News, views and guidebooks for walking, trekking and cycling
Lesley Williams looks back over the history of Cicerone (nearly 50 years!) and how things have changed, not only here, but in the world.
A sample route from Walking In the Lune Valley and the Howgills by Dennis and Jan Kelsall. Enjoy this walk up Randygill Top in Ravenstonedale.
Natalie has created a Christmas Quiz – simply say what you see! The pictures contain clues to mountains – some easy and some, quite frankly, fiendish.
Natalie explains how she fell in love with Arran – the so called Scotland in Miniature – when walking there with some friends.
Annalisa Mejetta tells the tale of doing the Walker’s Haute Route Chamonix – Zermatt the “wrong” way round, with the Cicerone guidebook of course.
Gisela takes her walking group to visit the monastery that sits on the highest point of Badajoz Province, walk 30 from her guidebook to Extremadura.
Richard Hartley explains the grading system for the walks, treks and scrambles in his guide to the Sierra Nevada, home to some of Europe’s highest peaks.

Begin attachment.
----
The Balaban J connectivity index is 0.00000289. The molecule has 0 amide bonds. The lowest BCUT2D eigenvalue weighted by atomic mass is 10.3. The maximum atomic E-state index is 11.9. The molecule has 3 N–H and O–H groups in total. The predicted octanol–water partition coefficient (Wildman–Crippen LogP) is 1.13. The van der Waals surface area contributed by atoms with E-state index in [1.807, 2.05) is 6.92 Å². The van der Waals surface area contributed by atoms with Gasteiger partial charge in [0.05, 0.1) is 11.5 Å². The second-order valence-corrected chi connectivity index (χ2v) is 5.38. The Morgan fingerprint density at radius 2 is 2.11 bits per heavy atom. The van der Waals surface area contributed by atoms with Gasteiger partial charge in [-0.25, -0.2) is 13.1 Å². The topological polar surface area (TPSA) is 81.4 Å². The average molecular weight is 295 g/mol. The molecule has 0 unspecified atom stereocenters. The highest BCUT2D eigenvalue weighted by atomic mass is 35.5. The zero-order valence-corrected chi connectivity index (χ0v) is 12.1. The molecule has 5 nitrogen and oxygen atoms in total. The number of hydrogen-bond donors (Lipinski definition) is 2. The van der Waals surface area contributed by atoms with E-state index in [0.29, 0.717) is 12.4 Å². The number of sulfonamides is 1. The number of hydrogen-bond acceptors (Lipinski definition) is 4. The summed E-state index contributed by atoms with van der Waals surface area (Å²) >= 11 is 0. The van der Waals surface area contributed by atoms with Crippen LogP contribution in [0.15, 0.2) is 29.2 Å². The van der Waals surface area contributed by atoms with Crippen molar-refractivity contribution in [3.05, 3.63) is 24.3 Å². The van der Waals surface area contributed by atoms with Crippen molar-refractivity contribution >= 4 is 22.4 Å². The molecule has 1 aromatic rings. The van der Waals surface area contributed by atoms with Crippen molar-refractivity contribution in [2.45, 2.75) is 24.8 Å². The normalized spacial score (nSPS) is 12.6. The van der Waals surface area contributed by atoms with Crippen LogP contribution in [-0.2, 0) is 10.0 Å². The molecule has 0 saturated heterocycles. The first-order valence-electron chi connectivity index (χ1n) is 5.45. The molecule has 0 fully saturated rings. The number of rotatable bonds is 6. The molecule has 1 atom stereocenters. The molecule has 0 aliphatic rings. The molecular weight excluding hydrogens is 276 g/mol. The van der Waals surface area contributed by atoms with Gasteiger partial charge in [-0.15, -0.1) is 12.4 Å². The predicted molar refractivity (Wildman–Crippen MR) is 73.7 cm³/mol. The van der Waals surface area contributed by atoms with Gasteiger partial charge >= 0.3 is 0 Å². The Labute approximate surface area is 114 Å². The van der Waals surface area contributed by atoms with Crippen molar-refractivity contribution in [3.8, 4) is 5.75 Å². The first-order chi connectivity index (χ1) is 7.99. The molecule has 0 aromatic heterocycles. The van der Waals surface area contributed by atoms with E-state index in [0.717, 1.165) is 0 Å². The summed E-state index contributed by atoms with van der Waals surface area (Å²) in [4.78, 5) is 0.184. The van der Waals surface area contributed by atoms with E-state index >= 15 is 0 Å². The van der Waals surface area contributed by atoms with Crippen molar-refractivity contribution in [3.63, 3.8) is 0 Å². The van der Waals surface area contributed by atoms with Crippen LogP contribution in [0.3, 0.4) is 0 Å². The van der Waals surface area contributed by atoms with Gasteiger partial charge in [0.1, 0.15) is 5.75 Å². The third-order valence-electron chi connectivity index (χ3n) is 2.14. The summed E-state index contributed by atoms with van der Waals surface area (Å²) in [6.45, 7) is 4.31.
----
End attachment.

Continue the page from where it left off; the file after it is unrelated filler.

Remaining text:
According to my boss, ‘Slovenia’s a very pointy country’. Having booked my first group walking holiday after a lot of worrying about fitness, getting left behind or getting stuck half way up a mountain, this information was less than helpful.
There are many advantages of being able to read a map: even fairly basic skills can prove useful on a walk. Natalie Simpson explains some navigation basics.
Polar exploration was once reserved for a few hardy explorers who were not confident of even returning from their trips alive. Now can anyone go?
Cicerone’s Natalie suggests some of her favourite hot spots of the Lake District – guaranteed to be as beautiful but less busy than the main trails.
When I want to escape the crowds, I usually head to the perimeter of the Lake District.
Cicerone author, Kev Reynolds will be closing the ‘Day of Books’ at All Saints’Church, Sutton Courtenay* (burial place of George Orwell) on Saturday 14 October, with his lecture A Walk in the Clouds.
Last weekend Cicerone’s Joe Williams ran the Glencoe Skyline race in Scotland, a race regarded as one of the most difficult ultramarathons in the world.
Walking is just a case of putting one foot in front of the other, as Kev Reynolds says – and mountain trekking is largely a matter of walking. No special skills or equipment are needed, no particular capabilities required: anyone who can walk can trek. On the other hand, Himalayan trekking is not walking in the park on a Sunday afternoon. Radek Kucharski considers the fitness and preparation required for trekking in the Himalaya.
Tom Martens recounts his first experience of the Lake District in all its summer glory – luckily they had brought waterproofs.
Here is a sample route from Kev Reynolds’ guidebook to Walking in Kent. This walk takes in the White Cliffs of Dover, the magnificent Dover Castle, and plenty of big skies.